The evidence provided by Duncan Orr-Ewing (RSPB) and David Johnstone (SLE) was perhaps the most interesting. Duncan spoke with authority about the extent of illegal raptor persecution, saying the RSPB “thinks the situation is as bad as it has ever been“, while David flatly denied this, pointing to the annual ‘body count’ as his supporting evidence but completely ignoring the long-term population data, as published in peer-reviewed scientific papers. When asked by the Convener whether there was a possibility that culprits might now be better at hiding the evidence, in part pressured by measures such as the threat of vicarious liability, David’s response was “No“. No? Really? No possibility of that happening at all? Come on.
What made David’s response even more incredible (in the literal sense) was that SLE, as members of the PAW Scotland Raptor Group, have been made aware of the recent flow of scientific papers (e.g. on red kite, golden eagle, hen harrier, peregrine), all clearly showing population-level impacts of illegal raptor persecution, and as PAW partners, are supposed to have been advising their members accordingly. So how come the Chairman of SLE hasn’t been informed?
And on the subject of ‘possibilities’, much was made of the possibility of estates being ‘set up’ (i.e. someone planting evidence) if a licensing system was introduced. Both Logan and Duncan accepted that this was a possibility and they were right to do so. Of course it is a possibility, although on previous experience, the probability of it happening seems quite low.
In January 2012, just after the introduction of vicarious liability, David Johnstone was cited as saying there was a risk of estates being set up in response to the new vicarious liability measure. Five years on, there hasn’t, as far as we are aware, been a single case of an estate being ‘set up’.
Similarly, in November 2013, the then Environment Minister Paul Wheelhouse was asked during a Parliamentary Committee whether estates being ‘set up’ was a legitimate concern for landowners and gamekeepers. Wheelhouse responded that yes, it was a possibility, but that there wasn’t currently any evidence to support such claims, although a new study on trap interference was due to assess the issue. The results of that study showed that the illegal tampering of traps was not as widespread as the gameshooting industry had claimed (see here) and when it had happened, the interference mostly related to trap ‘damage’ (rendering the trap inoperable) as opposed to setting an illegal trap to infer a guilty responsibility on the estate.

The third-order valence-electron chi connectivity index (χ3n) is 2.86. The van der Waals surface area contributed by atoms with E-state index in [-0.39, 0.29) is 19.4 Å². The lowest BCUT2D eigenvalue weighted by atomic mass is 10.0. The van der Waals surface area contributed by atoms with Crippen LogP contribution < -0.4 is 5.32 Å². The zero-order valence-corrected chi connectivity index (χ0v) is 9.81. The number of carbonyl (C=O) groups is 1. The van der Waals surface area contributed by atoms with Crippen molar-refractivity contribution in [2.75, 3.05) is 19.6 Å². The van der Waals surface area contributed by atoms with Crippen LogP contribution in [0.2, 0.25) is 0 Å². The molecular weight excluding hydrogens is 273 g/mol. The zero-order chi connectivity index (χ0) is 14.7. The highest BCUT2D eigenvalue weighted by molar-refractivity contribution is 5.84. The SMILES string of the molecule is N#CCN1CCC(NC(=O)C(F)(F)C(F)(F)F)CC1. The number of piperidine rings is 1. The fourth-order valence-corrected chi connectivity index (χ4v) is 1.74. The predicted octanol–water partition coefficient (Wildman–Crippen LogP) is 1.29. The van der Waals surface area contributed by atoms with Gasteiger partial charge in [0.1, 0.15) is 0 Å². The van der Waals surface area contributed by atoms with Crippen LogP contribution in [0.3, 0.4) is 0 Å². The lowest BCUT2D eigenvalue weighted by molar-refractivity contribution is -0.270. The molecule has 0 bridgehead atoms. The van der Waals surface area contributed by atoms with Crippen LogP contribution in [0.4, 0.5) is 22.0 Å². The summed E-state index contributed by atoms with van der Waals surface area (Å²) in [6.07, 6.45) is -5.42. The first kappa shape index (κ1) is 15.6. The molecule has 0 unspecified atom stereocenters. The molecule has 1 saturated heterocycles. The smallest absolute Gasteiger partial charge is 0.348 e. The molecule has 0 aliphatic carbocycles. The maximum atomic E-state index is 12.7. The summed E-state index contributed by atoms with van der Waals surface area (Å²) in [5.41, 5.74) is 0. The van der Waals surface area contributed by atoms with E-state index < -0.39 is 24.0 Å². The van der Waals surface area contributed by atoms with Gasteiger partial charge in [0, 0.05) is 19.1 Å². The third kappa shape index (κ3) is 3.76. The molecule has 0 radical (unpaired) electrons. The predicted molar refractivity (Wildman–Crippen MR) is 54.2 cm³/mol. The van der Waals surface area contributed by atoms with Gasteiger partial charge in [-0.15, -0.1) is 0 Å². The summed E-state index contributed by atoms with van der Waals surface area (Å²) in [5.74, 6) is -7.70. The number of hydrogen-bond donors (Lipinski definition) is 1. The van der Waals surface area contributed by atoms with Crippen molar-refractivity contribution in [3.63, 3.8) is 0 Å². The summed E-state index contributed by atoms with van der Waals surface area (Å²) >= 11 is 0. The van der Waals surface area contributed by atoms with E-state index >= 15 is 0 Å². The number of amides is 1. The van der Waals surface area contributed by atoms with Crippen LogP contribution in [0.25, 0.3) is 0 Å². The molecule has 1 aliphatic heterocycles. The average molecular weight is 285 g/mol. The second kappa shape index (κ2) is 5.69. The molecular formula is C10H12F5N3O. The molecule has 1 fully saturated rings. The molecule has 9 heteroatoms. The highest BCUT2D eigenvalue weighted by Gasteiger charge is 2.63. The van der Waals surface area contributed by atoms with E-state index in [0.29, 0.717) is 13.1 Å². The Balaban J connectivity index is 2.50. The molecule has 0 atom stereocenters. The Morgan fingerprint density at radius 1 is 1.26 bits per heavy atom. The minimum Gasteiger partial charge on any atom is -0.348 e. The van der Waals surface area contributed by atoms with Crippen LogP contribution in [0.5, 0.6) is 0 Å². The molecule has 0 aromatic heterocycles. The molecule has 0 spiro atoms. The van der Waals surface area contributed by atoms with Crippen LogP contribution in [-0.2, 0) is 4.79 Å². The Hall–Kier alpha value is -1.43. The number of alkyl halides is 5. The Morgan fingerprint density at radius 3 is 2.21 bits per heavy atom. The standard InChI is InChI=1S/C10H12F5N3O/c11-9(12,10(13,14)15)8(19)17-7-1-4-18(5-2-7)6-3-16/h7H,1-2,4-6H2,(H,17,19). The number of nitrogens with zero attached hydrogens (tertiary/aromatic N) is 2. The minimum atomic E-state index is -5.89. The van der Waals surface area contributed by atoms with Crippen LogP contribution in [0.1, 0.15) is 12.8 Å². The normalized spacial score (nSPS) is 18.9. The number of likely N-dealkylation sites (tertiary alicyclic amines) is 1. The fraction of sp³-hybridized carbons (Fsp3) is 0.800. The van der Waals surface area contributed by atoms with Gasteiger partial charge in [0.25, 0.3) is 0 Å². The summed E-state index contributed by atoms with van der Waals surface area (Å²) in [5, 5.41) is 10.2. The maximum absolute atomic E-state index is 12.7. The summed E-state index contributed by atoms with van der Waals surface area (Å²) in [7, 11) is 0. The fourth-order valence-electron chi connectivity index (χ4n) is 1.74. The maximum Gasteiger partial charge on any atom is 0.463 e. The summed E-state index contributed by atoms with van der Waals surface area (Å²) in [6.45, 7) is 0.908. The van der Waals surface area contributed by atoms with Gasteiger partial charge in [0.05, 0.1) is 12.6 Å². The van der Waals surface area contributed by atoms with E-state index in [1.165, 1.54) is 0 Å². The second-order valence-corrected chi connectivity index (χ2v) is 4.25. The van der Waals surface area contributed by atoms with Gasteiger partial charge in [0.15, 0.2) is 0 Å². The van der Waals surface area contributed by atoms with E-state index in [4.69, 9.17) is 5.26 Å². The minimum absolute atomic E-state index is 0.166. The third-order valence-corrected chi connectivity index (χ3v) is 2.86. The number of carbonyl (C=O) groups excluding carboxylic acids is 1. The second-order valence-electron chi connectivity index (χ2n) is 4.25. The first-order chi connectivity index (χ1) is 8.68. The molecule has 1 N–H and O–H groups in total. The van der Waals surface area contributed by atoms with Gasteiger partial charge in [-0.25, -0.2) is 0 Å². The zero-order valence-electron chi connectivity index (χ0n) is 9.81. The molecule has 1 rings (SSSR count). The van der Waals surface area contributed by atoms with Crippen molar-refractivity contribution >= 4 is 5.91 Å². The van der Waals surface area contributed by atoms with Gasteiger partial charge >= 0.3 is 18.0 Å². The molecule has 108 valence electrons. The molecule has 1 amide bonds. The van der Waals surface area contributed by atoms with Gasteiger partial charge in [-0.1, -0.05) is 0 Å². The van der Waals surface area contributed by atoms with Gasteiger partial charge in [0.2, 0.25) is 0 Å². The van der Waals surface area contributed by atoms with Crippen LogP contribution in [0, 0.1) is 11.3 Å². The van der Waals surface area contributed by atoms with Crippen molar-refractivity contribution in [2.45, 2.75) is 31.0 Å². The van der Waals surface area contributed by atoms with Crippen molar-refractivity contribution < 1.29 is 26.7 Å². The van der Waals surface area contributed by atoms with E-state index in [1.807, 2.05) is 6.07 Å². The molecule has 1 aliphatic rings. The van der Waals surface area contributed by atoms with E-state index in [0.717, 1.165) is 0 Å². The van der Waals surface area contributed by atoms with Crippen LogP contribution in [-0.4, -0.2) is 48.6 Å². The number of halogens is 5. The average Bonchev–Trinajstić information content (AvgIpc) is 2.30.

There was quite a lot of discussion about what a licensing system might look like, and it was argued by Logan and Duncan that it should be based on the civil burden of proof (much like the policy used for General Licence restrictions) and that this should be a tiered approach, so that a number of incidents would be required before a licensing penalty was applied. David Johnstone was totally opposed to this, saying that the use of the civil burden of proof would be too much of a business risk. There was quite an amusing discussion about this between him and Committee member Mark Ruskell MSP, who argued that if the business was already fully compliant with the law, as David claimed, then the risk should be very low.
All in all, it was a useful evidence session and the ECCLR Committee will be hard pressed to justify not taking things further. The Committee now has to consider the evidence presented and decide on its next move. We may well have to wait until after 8 June to find out what that move might be, because thanks to the forthcoming General Election, no political or sensitive announcements or decisions are permitted during election purdah.